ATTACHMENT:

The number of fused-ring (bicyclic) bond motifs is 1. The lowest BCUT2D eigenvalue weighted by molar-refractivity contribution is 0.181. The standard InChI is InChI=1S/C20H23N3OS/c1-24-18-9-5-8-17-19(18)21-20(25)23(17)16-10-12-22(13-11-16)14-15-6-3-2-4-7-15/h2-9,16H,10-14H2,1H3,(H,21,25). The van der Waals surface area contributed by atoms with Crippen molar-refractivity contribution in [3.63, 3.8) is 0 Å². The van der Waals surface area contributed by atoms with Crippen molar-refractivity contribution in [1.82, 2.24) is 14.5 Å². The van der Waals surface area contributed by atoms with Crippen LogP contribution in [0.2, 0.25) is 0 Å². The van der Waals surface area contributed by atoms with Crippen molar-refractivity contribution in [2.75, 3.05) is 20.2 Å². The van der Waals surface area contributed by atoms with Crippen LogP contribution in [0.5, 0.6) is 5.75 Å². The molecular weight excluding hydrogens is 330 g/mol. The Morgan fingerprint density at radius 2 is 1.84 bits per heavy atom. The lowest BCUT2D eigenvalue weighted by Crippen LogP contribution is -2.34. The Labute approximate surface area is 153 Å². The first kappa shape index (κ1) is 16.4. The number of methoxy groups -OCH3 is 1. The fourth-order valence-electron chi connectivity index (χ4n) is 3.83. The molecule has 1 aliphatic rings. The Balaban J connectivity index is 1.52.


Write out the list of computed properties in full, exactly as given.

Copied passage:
The number of fused-ring (bicyclic) bond motifs is 1. The lowest BCUT2D eigenvalue weighted by molar-refractivity contribution is 0.181. The standard InChI is InChI=1S/C20H23N3OS/c1-24-18-9-5-8-17-19(18)21-20(25)23(17)16-10-12-22(13-11-16)14-15-6-3-2-4-7-15/h2-9,16H,10-14H2,1H3,(H,21,25). The van der Waals surface area contributed by atoms with Crippen molar-refractivity contribution in [3.63, 3.8) is 0 Å². The van der Waals surface area contributed by atoms with Crippen molar-refractivity contribution in [1.82, 2.24) is 14.5 Å². The van der Waals surface area contributed by atoms with Crippen LogP contribution in [0.2, 0.25) is 0 Å². The van der Waals surface area contributed by atoms with Crippen molar-refractivity contribution in [2.75, 3.05) is 20.2 Å². The van der Waals surface area contributed by atoms with Crippen LogP contribution in [0.5, 0.6) is 5.75 Å². The molecular weight excluding hydrogens is 330 g/mol. The Morgan fingerprint density at radius 2 is 1.84 bits per heavy atom. The lowest BCUT2D eigenvalue weighted by Crippen LogP contribution is -2.34. The Labute approximate surface area is 153 Å². The first kappa shape index (κ1) is 16.4. The number of methoxy groups -OCH3 is 1. The fourth-order valence-electron chi connectivity index (χ4n) is 3.83. The molecule has 1 aliphatic rings. The Balaban J connectivity index is 1.52.